By Christopher Thrall –
Julian Forrest has a busy year ahead of him. Not only will the assistant professor of Fine Arts at Augustana produce a number of new paintings for an Edmonton show, but he has been invited to show his work at two international galleries, the first of which opened on June 8 in Berlin, Germany.
The Turn-Berlin Gallery invited Forrest and nine other international artists to their “Collective Spirit” exhibition. He chose nine pieces to present and will visit Berlin at the end of June to see his first international show. After a November showcase in Edmonton’s Harcourt House gallery, he will send a number of his paintings down to San Antonio, Texas, for the first solo international display of his work.
“I felt that it was useless waiting around for a golden finger to pick me, so I got really aggressive this year,” says Forrest. Instead of his normal five inquiries, he researched galleries and sent out 70 applications over the winter. The approach paid off in both gallery interest and in valuable lessons for his students.
“Part of the way I teach is to show students my studio,” says Forrest. “I show them my paintings and my ongoing work. I talk to them about my failures and my successes.” By sharing his stories, he shared the experience of being an artist with his students, which served as either inspiration or warning.
“I have started to hear from former students who have gone on to produce art,” says Forrest. “However, our program is about showing students a different way of seeing and relating to the world around them: it’s not necessarily about producing artists. One of my students is going for her Education degree, while another is enrolled a Masters program in English Literature at Queen’s.” This was the first year that Julian Forrest saw one of his classes – students that he has taught since they started – graduate from the Augustana Campus of the University of Alberta. He is a little saddened to see them go, and remembers some of the lessons that he taught them.
“I start off trying to build a basis,” he says. “What is art? How do you look at art? How do you compose art? I then teach students the skills they need while giving them more freedom of expression.” The program includes lessons on painting and drawing in various media, writing about art and even applying for grants. The final course for interested students is a “capstone” course where students synthesize all their learning, choose a medium and develop a body of work under Forrest’s guidance.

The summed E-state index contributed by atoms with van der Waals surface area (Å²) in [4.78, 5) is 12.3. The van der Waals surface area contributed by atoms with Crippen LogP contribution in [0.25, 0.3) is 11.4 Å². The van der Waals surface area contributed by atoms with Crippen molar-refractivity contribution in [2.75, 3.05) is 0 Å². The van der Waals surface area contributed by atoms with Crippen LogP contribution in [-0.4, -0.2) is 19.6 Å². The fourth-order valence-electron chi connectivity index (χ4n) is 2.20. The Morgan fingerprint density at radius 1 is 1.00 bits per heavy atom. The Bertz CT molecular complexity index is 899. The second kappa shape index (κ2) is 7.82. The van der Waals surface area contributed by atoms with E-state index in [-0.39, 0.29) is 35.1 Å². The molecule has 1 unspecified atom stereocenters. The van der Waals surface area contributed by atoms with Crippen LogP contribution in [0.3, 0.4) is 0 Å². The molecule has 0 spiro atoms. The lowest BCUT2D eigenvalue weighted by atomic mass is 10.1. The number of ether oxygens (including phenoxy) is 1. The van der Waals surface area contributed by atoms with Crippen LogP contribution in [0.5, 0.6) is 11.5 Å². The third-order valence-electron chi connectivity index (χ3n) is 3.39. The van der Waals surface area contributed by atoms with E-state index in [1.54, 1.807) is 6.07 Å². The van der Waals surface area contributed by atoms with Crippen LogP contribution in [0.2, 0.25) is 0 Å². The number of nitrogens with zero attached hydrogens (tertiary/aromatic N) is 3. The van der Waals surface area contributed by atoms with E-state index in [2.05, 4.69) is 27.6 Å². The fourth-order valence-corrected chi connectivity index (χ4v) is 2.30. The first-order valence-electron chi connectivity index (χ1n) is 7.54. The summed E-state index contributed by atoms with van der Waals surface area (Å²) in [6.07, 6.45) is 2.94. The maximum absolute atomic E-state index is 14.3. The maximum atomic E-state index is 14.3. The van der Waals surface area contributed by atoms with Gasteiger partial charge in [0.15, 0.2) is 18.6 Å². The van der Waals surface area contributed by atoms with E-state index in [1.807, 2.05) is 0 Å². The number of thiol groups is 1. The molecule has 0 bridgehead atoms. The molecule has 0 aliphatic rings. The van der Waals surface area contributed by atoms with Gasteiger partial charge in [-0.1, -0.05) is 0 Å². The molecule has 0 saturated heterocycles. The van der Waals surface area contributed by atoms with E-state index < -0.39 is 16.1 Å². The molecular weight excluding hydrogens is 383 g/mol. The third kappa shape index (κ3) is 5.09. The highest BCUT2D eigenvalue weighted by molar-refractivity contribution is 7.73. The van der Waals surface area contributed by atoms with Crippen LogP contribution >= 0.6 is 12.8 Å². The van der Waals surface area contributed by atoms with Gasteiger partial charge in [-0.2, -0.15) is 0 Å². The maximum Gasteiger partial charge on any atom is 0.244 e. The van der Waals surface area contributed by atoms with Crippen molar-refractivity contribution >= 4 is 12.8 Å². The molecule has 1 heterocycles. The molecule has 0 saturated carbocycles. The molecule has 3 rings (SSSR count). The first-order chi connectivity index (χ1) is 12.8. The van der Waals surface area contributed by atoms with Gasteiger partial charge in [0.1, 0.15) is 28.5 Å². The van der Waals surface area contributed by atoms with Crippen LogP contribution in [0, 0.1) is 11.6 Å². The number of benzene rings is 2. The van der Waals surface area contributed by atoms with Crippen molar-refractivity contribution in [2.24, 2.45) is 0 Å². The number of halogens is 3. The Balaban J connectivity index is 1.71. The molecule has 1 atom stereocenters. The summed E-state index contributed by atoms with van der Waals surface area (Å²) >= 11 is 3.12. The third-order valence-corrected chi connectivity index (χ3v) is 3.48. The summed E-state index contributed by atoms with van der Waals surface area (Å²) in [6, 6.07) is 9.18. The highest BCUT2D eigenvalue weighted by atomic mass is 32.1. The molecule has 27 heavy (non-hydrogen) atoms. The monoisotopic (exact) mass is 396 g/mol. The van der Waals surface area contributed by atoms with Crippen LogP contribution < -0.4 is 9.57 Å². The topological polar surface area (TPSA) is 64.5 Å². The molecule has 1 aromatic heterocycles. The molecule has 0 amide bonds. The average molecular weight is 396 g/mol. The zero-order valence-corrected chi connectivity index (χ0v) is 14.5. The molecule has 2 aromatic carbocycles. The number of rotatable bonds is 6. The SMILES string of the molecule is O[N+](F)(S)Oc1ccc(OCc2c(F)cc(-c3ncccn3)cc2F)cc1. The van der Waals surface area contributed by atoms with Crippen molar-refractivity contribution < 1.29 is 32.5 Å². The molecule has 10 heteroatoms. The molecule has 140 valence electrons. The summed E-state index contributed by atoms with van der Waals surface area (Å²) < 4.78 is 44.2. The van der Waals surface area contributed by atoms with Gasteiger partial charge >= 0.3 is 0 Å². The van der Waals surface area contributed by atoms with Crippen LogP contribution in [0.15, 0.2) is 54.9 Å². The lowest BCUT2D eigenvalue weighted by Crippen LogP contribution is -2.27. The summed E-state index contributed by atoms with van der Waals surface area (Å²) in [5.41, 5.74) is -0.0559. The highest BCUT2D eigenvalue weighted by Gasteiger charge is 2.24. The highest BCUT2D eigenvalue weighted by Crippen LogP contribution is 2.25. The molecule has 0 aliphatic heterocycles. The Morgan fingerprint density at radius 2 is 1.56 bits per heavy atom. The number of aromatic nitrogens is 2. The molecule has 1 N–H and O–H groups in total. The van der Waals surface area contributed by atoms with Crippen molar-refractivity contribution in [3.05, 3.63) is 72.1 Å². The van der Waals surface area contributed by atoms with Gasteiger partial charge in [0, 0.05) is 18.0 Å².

“When I started at Augustana, I thought I would be limited by the Faculty’s lack of a BFA in visual arts,” admits Forrest. “I don’t get many of what I would call first-year arts stars, but I do see a lot of intellectually curious students.” He has taught a number of students who took a fundamentals course and got excited, switching their minor – or sometimes their major – to visual arts. Most of them have no formal training. “These students surprise me, though, because they will throw themselves into a project. They have nothing to lose. By the time they are in their third and fourth years, they are turning out really interesting work.”
His students exceed his expectations in other ways as well. When budget cuts threatened the visiting artist program that Forrest began at Augustana, they stepped up to meet the challenge. They assembled and promoted an art auction, raffle and a drawing night for members of the community, to which the people of Augustana Campus and Camrose responded enthusiastically. These graduating students would not even benefit from the program next year, but they made enough to ensure it would continue for the next two.
Whether they follow him in pursuing international displays of their own work or not, Forrest hopes his students will benefit from being able to see and talk about art in an interesting way. “My goal is to train them to run with artistic challenges and work their buns off in order to do well,” he laughs. It is a valuable lesson, no matter what path they choose.